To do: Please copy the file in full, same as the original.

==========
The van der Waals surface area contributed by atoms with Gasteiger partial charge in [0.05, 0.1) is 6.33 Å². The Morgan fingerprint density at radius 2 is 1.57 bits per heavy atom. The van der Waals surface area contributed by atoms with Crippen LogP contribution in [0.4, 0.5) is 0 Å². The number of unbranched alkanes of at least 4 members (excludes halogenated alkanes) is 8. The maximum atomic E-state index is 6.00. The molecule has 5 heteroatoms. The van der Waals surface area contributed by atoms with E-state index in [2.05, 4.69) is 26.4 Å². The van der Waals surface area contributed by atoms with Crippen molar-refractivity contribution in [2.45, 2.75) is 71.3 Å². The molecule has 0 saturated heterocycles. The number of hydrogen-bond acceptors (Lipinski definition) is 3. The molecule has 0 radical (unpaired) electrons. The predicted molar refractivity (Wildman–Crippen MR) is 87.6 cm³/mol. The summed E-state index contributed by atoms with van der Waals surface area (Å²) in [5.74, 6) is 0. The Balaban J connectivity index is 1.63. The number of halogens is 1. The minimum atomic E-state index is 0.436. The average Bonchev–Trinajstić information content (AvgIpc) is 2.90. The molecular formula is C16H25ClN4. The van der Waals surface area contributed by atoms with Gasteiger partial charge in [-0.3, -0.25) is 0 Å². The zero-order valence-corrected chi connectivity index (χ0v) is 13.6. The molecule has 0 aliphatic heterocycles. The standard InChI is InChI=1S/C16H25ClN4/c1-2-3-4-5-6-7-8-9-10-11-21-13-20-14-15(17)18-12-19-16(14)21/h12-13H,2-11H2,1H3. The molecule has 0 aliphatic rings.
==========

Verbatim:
The van der Waals surface area contributed by atoms with Gasteiger partial charge in [0.05, 0.1) is 6.33 Å². The Morgan fingerprint density at radius 2 is 1.57 bits per heavy atom. The van der Waals surface area contributed by atoms with Crippen LogP contribution in [0.4, 0.5) is 0 Å². The number of unbranched alkanes of at least 4 members (excludes halogenated alkanes) is 8. The maximum atomic E-state index is 6.00. The molecule has 5 heteroatoms. The van der Waals surface area contributed by atoms with E-state index in [2.05, 4.69) is 26.4 Å². The van der Waals surface area contributed by atoms with Crippen molar-refractivity contribution in [2.45, 2.75) is 71.3 Å². The molecule has 0 saturated heterocycles. The number of hydrogen-bond acceptors (Lipinski definition) is 3. The molecule has 0 radical (unpaired) electrons. The predicted molar refractivity (Wildman–Crippen MR) is 87.6 cm³/mol. The summed E-state index contributed by atoms with van der Waals surface area (Å²) in [5.74, 6) is 0. The Balaban J connectivity index is 1.63. The number of halogens is 1. The minimum atomic E-state index is 0.436. The average Bonchev–Trinajstić information content (AvgIpc) is 2.90. The molecular formula is C16H25ClN4. The van der Waals surface area contributed by atoms with Gasteiger partial charge in [-0.3, -0.25) is 0 Å². The zero-order valence-corrected chi connectivity index (χ0v) is 13.6. The molecule has 0 aliphatic heterocycles. The standard InChI is InChI=1S/C16H25ClN4/c1-2-3-4-5-6-7-8-9-10-11-21-13-20-14-15(17)18-12-19-16(14)21/h12-13H,2-11H2,1H3. The molecule has 0 aliphatic rings.